Photo of the day: Tonkotsu Ramen @ Ippudo. Photo credit: Aaron.
We had a lazy start to our day today, sleeping in until lunch time. It was nice after an eventful weekend to Kyoto. We decided to spend the day in Ginza today. It felt to me like the Gangnam of Tokyo. Streets were filled with tall buildings, business people, and many jumbo-sized stores.
For lunch, Aaron brought me to Din Tai Fung, which is a Taiwanese restaurant specializing in the Chinese Xiao Long Bao, but since we were going to Taiwan this trip, Aaron thought Japan would be a good place for me to try this. We, of course, ordered the original Xiao Long Bao, as well as a special set with a variety steamer of crab meat, uni and scallop filling dumplings. At the front of the restaurant, you can see the dumplings being meticulously prepared, which each dumpling weighed in a scale to ensure consistency. We also had the spicy pickled cucumber as a starter. The cucumber was ok. Not the best I’ve had. The variety set was creative but definitely not as good as the original. Out of the three, I preferred the crab as it took away less from the pork filling. There was an instruction sheet advising us to place some strands of ginger and vinegar in our spoons, then placing the dumplings into the spoon. You are then to puncture the dumpling slightly so the soup would leak out before you enjoy this delicacy. The original dumpling was nice and soupy but not the best I’ve had. Overall, I was somewhat disappointed. I will stick to eating Xiao Long Baos in Vancouver.
After lunch, we wanted to find a nice coffee shop to catch up on some work. We went into Hoshino but quickly realized it’s more for socializing rather than working. Still on a journey to find the best Japanese soufflé cheesecake, I had to try a piece here. It was not exactly what I was thinking of, as it was less airy the one from Uncle Tetsu, but it was still amazingly smooth and light. It got pretty busy, so we decided to head somewhere else so we were not taking up their table for too long.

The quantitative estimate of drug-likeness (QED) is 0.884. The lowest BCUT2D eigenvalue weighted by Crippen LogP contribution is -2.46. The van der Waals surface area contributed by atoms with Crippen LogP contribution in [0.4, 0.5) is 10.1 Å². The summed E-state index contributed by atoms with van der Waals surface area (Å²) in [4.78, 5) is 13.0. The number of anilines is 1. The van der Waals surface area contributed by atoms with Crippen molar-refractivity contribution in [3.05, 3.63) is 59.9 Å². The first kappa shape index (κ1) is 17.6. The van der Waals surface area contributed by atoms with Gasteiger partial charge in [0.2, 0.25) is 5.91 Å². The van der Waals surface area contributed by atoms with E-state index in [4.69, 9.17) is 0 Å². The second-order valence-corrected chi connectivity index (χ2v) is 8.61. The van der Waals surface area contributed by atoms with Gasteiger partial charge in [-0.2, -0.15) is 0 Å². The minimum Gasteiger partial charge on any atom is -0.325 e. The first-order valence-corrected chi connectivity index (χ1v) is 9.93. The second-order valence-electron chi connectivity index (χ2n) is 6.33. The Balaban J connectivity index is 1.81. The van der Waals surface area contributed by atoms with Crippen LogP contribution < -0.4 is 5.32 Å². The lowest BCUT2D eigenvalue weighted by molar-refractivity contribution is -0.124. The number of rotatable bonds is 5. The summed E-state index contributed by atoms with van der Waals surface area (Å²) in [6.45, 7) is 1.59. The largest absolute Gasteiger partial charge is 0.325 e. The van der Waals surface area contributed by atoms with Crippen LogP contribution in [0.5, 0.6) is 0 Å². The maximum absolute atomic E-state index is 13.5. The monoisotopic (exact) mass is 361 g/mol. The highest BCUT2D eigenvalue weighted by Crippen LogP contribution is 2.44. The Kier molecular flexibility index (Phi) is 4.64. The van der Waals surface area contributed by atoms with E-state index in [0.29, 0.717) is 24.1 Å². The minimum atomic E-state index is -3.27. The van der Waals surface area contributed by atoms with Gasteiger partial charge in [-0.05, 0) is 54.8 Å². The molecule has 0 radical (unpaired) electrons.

We’ve been trying to avoid Starbucks and to try more local coffee shops but it was raining and we were desperate to get some work done. We decided to go to the first Starbucks in Japan. I had the Sakura cream latte there, as it is something I probably won’t get in Canada. The taste was ok. It was very sweet, just like most other specialty lattes at Starbucks. I also realized I’m not a fan of Sakura flavoured things. It was pretty busy and the internet was not very good but I still managed to upload one post, so I’m happy.
We were getting hungry, so we started looking on Foursquare for food choices. Apparently there was a ramen restaurant, Kagari, specializing in ramen in chicken broth, which had a incredible 9.3 rating. We read it was a small 8-seater restaurant and wanted to try our luck but it wasn’t our lucky day. There were at least 12 people in front of us and we weren’t too keen on waiting, so we went to Ippudo, with still pretty good ratings, instead. Aaron ordered the original Tonkotsu ramen (see photo of the day) and I had the spicy minced meat one. I got to choose my spice level and I choose 8 spices. We also got a small order of Gyoza. Aaron’s ramen can first and we both had a sip of the soup immediately. It was very rich and full of pork flavour. It felt very authentic and pure. The noodles were also very tasty and different than any other ramen I’ve ever had. It was very flavourful. My ramen came shortly after with a vibrant orange oil over it. It looked amazing and it also tasted very vibrant and full of different spices. If you prefer more complexed taste and more spice, then this would be your choice. If you like simplicity and authenticity, then have the original one. The Gyoza here is also very good. It was served with a Shichimi paste, which really added another dimension to it. We ended up ordering another plate because it was so unique.
After dinner, we made a obligatory stop at Nissan Crossing to check out cool cars. Then, Aaron went on a shopping spree at the largest Uniqlo in the world, while I just walked around to check out the area. It’s not just Uniqlo. There were multi-storey versions of Zara, H&M and other well known brands here as well. Most were still open while we were there around 8pm. Some stores also offer tax-free shopping in Japan, but you’ll need to spend 5000 Yen and up. It is fully tax -free, unlike Korea, which charges a small fee. Just remember to bring your passport. We called it a night and went home after Aaron was done purchasing his wardrobe for the next year, or until the next time he comes to Japan.